In 2011, a retired rapper found two beat CDs that Kanye West made him in 2001.
Brought to our attention this morning by Crack Magazine, Jensen Karp stumbled across the beat tapes while searching through his old storage bins and they’re believed to be the oldest Kanye beats available online. The co-founder of the Hypemen blog admits to not being particularly blown away by the “dude with a weird name”, but stuck with him and ended up being the first person to rap Kanye’s name in a song…only because it rhymed with “picante” though.
Karp also recalls how Kanye spoke about wanting to rap himself, and eventually “break out of the box that was hip-hop”. “He kept at it and became the incredible producer he is today”. That was back in 2011; it would be interesting to hear Karp’s thoughts on Kanye, circa 2015.
“Last week I was stumbling through my garage, searching through old storage bins when I came across some old beat CDs from my days as a signed rapper. I was shocked to find that two of them, both given to me in the year 2001, had the name ‘Kanye West’ on them. I remember Kanye being hyped to me as someone who had just worked with Beanie Sigel and was about to work with Ludacris, so I was obviously interested in this dude with a weird name. I popped in the CD and wasn’t exactly blown away to be honest. It was definitely good though, so I asked my manager for more beats from this Kanye character. I got a second beat CD and again couldn’t find anything to pick directly, but knew there was potential (keep in mind that 2001 was a mighty synth-y year). I got on the phone with Kanye that week and he played me some beats over the phone (that included “H to the Izzo”). I picked one song from that phone call and it ended up being one of the first label paychecks written with his name on it. (I also was the first person to rap his name in a song. Because ‘Kanye’ rhymed with ‘picante’).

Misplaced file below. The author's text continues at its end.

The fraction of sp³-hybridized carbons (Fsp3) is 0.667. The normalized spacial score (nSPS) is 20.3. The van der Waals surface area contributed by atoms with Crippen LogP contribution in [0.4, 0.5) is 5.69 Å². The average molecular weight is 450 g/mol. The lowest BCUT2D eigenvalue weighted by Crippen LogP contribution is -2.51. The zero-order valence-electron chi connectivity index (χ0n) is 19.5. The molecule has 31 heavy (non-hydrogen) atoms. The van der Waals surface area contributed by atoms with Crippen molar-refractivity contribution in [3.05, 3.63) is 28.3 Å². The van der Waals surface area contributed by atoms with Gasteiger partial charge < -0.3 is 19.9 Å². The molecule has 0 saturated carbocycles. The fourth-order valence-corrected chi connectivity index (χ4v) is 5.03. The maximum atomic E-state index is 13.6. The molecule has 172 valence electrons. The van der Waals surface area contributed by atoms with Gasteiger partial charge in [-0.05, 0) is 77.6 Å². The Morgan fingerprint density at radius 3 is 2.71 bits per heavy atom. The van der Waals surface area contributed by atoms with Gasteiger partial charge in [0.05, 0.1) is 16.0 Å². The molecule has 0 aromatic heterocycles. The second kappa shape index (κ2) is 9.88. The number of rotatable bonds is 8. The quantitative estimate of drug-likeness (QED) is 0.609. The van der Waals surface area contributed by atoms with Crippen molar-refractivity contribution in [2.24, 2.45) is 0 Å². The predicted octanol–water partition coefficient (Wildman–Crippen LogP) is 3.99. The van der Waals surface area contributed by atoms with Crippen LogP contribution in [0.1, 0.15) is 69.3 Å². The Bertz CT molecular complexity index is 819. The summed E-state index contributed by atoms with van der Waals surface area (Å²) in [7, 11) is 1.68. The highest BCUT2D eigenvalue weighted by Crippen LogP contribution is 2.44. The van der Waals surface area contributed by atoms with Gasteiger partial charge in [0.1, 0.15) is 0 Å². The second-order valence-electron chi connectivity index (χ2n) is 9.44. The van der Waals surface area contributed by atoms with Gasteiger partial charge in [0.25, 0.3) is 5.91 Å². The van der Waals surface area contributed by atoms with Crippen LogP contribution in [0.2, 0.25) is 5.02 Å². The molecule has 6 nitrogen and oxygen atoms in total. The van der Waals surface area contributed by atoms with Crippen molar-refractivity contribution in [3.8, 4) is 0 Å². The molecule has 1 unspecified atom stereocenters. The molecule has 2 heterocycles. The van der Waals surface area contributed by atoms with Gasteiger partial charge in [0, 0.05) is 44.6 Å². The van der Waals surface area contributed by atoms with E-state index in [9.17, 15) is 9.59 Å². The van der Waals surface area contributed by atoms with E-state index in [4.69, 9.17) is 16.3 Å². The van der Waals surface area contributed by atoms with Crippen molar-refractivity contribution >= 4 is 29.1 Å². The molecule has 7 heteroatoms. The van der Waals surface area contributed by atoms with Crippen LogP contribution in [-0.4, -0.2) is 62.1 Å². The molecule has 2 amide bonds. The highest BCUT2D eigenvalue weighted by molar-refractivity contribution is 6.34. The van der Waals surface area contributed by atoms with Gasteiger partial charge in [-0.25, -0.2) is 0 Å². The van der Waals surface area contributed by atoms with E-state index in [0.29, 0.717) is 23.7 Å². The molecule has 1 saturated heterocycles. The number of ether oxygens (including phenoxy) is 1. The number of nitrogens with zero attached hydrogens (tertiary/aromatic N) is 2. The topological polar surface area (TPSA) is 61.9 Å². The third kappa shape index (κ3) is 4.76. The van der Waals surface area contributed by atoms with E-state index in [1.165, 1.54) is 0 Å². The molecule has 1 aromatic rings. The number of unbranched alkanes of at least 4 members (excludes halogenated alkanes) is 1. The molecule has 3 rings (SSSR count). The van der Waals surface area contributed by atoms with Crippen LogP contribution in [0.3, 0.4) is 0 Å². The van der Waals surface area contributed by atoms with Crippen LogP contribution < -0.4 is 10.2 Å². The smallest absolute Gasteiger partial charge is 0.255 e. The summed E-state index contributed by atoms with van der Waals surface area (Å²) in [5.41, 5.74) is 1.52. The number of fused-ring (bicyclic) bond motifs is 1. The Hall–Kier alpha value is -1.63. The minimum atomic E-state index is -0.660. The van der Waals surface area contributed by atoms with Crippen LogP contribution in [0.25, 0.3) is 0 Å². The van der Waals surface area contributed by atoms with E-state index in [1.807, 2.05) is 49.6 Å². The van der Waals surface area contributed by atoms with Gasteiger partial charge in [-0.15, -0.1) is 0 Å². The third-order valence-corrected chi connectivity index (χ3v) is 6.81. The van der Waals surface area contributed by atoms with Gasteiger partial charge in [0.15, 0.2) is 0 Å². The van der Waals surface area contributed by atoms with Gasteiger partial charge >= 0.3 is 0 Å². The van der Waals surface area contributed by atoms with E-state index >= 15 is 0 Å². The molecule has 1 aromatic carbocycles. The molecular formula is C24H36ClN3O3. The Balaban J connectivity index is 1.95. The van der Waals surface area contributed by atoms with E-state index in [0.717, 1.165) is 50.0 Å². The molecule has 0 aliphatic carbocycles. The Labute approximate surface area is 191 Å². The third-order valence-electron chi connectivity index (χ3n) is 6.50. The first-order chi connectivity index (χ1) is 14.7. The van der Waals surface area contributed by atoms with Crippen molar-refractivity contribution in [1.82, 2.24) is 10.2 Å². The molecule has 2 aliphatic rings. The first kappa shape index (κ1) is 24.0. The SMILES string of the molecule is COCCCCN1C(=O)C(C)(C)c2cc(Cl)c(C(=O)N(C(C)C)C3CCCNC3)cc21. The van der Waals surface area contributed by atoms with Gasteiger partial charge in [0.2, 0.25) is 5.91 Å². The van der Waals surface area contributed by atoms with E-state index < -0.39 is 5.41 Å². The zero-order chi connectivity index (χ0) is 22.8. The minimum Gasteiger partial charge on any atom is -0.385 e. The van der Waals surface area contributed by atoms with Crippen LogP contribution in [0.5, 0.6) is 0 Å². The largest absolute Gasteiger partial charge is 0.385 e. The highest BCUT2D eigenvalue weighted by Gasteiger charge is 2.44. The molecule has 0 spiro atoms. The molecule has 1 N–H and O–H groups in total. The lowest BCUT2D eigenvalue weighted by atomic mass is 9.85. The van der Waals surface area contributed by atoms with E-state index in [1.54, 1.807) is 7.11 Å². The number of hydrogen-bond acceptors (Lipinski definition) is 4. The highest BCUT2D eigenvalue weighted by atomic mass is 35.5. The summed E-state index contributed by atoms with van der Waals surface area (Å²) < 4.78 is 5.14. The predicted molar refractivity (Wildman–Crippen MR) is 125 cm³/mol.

These two beat CDs, now celebrating their 10 year anniversary and I believe the oldest Kanye beats ever released, are here for your enjoyment. We wanted you to hear these not just for the Kanye completist inside you, but for people to understand how far someone like Kanye has come. I distinctly remember him talking about rapping himself and hoping to break out of the box that was hip-hop. He told me how big of a Jim Morrison fan he was and how he wanted to sample something from him (that happened and hurt Nas bad), and even played me a song where he used only movie titles in the verses (that didn’t happen, which is good cause it was awkward). And I think these two beat CDs show you where he came from, even if it doesn’t necessarily sound like “Kanye” now. He kept at it and became the incredible producer he is today. I remember he even had to leave the studio sessions early, so he could make the last train back to his mom’s house. He’s come a long way, and I’m proud to have been around, even if for just a second at the start.”